Instead of emails or reminders, software teams should use in-person communication or instant messaging for approvals. Establish independent teams that do not require approval or validation from anyone. This may take time to implement, but makes it easier to work. In lean software development, decision-making power needs to be shared among members.


7. Motion: Avoid context-switching


Often developers juggle between different tasks and projects, switching from one context to another. This can lead to time-consuming and inefficient work processes. When a developer quickly jumps from one project to another without taking time to recover, it can lead to fatigue and burnout. The reason for this is that developers have to start from the beginning every time with task switching, even if it's something simple.


The fix: Create processes & set boundaries


You can reduce context-switching by creating processes and setting boundaries. Start by understanding why developers switch tasks often and which tasks they usually switch to. After that, create specific processes for each task or project and make sure each one is explained clearly before it's implemented. Furthermore, set boundaries on how often you allow switching between tasks so developers can stay in the same context for longer periods of time.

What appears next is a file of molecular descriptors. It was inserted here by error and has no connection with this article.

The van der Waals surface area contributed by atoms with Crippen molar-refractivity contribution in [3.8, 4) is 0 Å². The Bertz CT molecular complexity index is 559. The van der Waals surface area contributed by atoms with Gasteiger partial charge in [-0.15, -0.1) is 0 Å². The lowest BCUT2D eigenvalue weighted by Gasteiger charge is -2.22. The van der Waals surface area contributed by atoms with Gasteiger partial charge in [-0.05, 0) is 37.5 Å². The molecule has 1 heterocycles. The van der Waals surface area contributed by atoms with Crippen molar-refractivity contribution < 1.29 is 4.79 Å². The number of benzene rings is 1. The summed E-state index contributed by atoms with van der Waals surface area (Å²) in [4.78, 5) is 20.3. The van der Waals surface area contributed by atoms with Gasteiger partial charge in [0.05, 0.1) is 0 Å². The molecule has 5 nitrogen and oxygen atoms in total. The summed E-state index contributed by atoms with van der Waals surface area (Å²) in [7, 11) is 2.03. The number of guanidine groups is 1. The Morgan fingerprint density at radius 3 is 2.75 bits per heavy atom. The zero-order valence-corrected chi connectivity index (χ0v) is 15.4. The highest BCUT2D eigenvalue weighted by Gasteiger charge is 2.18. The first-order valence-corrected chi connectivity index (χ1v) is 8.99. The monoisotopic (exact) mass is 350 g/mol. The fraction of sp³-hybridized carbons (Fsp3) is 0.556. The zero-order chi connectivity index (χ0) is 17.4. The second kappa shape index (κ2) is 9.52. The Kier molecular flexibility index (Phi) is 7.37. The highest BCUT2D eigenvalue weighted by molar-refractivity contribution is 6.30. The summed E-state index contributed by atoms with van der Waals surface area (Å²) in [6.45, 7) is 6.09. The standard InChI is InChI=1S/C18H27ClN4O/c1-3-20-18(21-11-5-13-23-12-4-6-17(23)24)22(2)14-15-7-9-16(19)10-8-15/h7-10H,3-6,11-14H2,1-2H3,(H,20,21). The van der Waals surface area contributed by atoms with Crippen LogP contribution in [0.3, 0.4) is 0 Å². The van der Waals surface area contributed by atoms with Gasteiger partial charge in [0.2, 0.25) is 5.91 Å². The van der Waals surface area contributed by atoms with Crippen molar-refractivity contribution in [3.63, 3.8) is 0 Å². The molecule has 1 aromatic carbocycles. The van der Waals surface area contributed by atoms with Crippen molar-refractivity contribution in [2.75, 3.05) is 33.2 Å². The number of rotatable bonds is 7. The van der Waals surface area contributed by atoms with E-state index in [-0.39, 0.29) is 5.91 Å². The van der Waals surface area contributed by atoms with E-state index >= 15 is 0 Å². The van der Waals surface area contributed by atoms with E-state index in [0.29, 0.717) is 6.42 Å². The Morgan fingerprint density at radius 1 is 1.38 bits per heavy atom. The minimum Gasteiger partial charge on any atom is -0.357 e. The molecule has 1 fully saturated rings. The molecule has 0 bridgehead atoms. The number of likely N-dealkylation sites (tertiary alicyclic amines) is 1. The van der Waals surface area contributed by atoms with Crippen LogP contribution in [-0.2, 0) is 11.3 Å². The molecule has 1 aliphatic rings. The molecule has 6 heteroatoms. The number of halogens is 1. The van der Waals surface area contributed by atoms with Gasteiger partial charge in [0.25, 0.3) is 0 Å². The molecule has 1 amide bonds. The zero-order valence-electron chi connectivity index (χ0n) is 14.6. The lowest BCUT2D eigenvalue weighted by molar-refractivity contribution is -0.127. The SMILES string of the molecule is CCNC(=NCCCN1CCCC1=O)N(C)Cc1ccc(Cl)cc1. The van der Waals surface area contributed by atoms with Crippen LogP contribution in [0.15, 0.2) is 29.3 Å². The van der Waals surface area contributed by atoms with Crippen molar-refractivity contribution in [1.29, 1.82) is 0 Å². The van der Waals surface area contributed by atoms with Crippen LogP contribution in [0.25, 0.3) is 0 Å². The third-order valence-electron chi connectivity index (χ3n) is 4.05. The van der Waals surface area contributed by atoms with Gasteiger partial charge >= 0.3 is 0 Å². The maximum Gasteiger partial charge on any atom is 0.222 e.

By limiting the amount of work-in-progress in a software development context, your team can minimize context switching in the same way they would handle the waste of partial work. A post-incident review can also reduce context switching from unplanned work. To reduce "surprises", individuals and teams should prioritize tasks and synchronize with each other's priorities.


Parting words


By implementing the seven wastes of lean software development and following these tips, you can create a more efficient workflow for your team. This will help to reduce costs, cut down on time wasted, and ultimately improve the overall quality of your product.


With careful planning, prioritization, process optimization, resource management and communication strategies in place - teams can work together better with less context-switching.


At CyberMedics, we partner up with your organization to help you minimize these wastes of development and accelerate the software production process.


Get in touch today to see how we can help!